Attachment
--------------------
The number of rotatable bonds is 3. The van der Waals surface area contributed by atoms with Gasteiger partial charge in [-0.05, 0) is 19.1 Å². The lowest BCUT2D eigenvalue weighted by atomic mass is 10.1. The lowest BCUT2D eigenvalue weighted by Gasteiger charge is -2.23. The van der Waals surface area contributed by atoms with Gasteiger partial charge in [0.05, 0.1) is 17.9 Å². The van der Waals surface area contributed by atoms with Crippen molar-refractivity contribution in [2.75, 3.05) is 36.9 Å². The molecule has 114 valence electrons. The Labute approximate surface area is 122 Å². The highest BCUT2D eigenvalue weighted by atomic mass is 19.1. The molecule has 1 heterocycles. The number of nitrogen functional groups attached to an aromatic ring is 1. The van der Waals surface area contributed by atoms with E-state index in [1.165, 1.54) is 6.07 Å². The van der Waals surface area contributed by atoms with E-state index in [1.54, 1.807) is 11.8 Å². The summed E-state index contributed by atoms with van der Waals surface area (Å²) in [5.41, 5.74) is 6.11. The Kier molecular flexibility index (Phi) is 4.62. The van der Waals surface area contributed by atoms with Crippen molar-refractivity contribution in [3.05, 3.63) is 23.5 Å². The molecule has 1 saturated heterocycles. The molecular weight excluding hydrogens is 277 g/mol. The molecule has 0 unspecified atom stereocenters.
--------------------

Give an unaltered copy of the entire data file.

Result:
The number of rotatable bonds is 3. The van der Waals surface area contributed by atoms with Gasteiger partial charge in [-0.05, 0) is 19.1 Å². The lowest BCUT2D eigenvalue weighted by atomic mass is 10.1. The lowest BCUT2D eigenvalue weighted by Gasteiger charge is -2.23. The van der Waals surface area contributed by atoms with Gasteiger partial charge in [0.05, 0.1) is 17.9 Å². The van der Waals surface area contributed by atoms with Crippen molar-refractivity contribution in [2.75, 3.05) is 36.9 Å². The molecule has 114 valence electrons. The Labute approximate surface area is 122 Å². The highest BCUT2D eigenvalue weighted by atomic mass is 19.1. The molecule has 1 heterocycles. The number of nitrogen functional groups attached to an aromatic ring is 1. The van der Waals surface area contributed by atoms with E-state index in [1.165, 1.54) is 6.07 Å². The van der Waals surface area contributed by atoms with E-state index in [1.54, 1.807) is 11.8 Å². The summed E-state index contributed by atoms with van der Waals surface area (Å²) in [5.41, 5.74) is 6.11. The Kier molecular flexibility index (Phi) is 4.62. The van der Waals surface area contributed by atoms with Crippen molar-refractivity contribution in [3.05, 3.63) is 23.5 Å². The molecule has 1 saturated heterocycles. The molecular weight excluding hydrogens is 277 g/mol. The molecule has 0 unspecified atom stereocenters.